pulmonary angiography

Angiography of the pulmonary vessels (e.g., in the diagnosis of pulmonary embolism).

selective angiography

Angiography in which a catheter is introduced directly into the vessel to be visualized.

magnetic resonance angiography

Abbreviation: MRA
Noninvasive imaging of blood vessels by magnetic resonance imaging. The technique does not expose patients to ionizing radiation and avoids catheterization of the vessels. It has been used to study aneurysms, blockages, and other diseases of the carotid, coronary, femoral, iliac, and renal arteries. Studies may be done with or without contrast agents.
See also: angiography
References in periodicals archive ?
Among other things, MAP REA foresees removing obstacles to mobility of professionals through regional mutual recognition agreements of professional qualifications in sectors of mutual interest.'
Food and Drug Administrations (FDA) use of the Mutual Recognition Agreement (MRA) with the European Union (EU) to help ensure the safety and quality of prescription drugs in the United States.
They confirmed the common interest to sign in the coming period agreements that are in the final stages of preparation - Agreement between the BiH Council of Ministers and the Government of the Republic of Albania on cooperation in the process of accession to the European Union, Economic Cooperation Agreement, Mutual Recognition Agreement and Drivers' License Replacement Agreement.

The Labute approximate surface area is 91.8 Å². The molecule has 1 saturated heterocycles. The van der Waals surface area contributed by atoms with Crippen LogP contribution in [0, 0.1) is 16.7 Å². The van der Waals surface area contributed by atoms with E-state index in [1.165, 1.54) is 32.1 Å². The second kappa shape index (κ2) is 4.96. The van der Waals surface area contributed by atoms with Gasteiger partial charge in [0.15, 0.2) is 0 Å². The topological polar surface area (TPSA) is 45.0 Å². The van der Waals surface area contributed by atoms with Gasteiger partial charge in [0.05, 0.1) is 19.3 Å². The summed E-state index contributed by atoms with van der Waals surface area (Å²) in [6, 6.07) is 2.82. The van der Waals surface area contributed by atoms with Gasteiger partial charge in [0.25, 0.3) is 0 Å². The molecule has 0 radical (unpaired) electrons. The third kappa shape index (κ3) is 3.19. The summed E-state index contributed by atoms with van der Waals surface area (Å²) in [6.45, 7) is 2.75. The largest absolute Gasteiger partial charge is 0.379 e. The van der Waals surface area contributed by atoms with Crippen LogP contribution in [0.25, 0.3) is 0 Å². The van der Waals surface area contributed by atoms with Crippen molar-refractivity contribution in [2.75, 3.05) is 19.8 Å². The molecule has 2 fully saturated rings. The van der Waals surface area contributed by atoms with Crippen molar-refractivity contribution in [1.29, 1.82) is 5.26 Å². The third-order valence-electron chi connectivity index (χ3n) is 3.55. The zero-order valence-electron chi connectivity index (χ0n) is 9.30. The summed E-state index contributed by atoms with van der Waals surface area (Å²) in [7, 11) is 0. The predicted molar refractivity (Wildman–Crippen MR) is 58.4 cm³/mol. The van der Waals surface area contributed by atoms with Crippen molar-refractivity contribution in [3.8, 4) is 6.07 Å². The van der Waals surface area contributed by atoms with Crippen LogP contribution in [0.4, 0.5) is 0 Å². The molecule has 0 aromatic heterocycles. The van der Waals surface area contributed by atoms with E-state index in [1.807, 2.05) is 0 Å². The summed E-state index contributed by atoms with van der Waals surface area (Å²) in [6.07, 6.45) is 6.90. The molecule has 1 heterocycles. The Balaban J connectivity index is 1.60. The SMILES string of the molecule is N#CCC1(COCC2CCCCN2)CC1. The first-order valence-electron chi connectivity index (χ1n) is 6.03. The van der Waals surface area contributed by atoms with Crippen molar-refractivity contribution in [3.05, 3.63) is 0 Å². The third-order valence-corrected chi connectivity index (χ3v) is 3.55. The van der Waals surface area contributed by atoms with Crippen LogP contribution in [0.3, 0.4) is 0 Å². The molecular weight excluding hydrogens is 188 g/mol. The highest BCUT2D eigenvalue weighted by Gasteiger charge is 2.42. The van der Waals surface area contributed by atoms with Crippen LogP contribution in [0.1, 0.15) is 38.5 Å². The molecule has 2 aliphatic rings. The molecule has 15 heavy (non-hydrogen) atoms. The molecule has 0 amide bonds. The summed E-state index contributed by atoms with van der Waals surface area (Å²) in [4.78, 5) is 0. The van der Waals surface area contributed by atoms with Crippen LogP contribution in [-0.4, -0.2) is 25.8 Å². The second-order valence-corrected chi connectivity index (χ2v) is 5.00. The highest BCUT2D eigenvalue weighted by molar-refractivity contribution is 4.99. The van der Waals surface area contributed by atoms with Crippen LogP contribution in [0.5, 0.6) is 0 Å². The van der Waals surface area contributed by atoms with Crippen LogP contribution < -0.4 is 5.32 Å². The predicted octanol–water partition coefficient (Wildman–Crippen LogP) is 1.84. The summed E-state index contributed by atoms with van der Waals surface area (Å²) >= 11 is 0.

He said the PTA was signed in February 2012 and its activation was followed by the signing of a Mutual Recognition Agreement (MRA) on plant quarantine and Sanitary and Phytosanitary (SPS) measures between Indonesia and Pakistan.
Getting traction on Islamic funds is another priority, capitalizing on a mutual recognition agreement signed in 2009 between both regulators.
Customs Cooperation Agreement will help to avoid arbitrary stoppages of goods at each others ports; Mutual Recognition Agreement for acceptance of certificates of internationally-accredited laboratories; and Redressal of Grievances Agreement will help in case of a disagreement.
renewed a five-year trilateral mutual recognition agreement with the professional accountancy bodies of Canada and Mexico, the Chartered Accountants of Canada and Mexico's Contadores Publicos Certificados.
Qualified architects from the European Union should be accepted by government and other official authorities in the United States - and vice versa for American architects in Europe - thanks to a preparatory mutual recognition agreement announced on November 25.
On Monday, Skate and Taiwan Premier Vincent Siew met in Taipei and their foreign ministers signed a mutual recognition agreement. The agreement made Papua New Guinea the 29th country to establish diplomatic ties with Taiwan.
The EU also hopes to make substantial progress on the mutual recognition agreement (MRA), under which the EU and Japan recognize each other's inspection and certification procedures, they said.
These agreements are the Customs Cooperation Agreement, to avoid arbitrary stoppages of goods at each others ports; mutual recognition agreement for acceptance of certificates of internationally accredited laboratories; and redressal of grievances agreement in case of any disagreement.
Meanwhile, the EBC -- the trade policy arm of the combined European chambers in Japan -- said it "has been concerned about the delay in concluding the planned Mutual Recognition Agreement," reached at last year's annual Japan-European Union (EU) summit.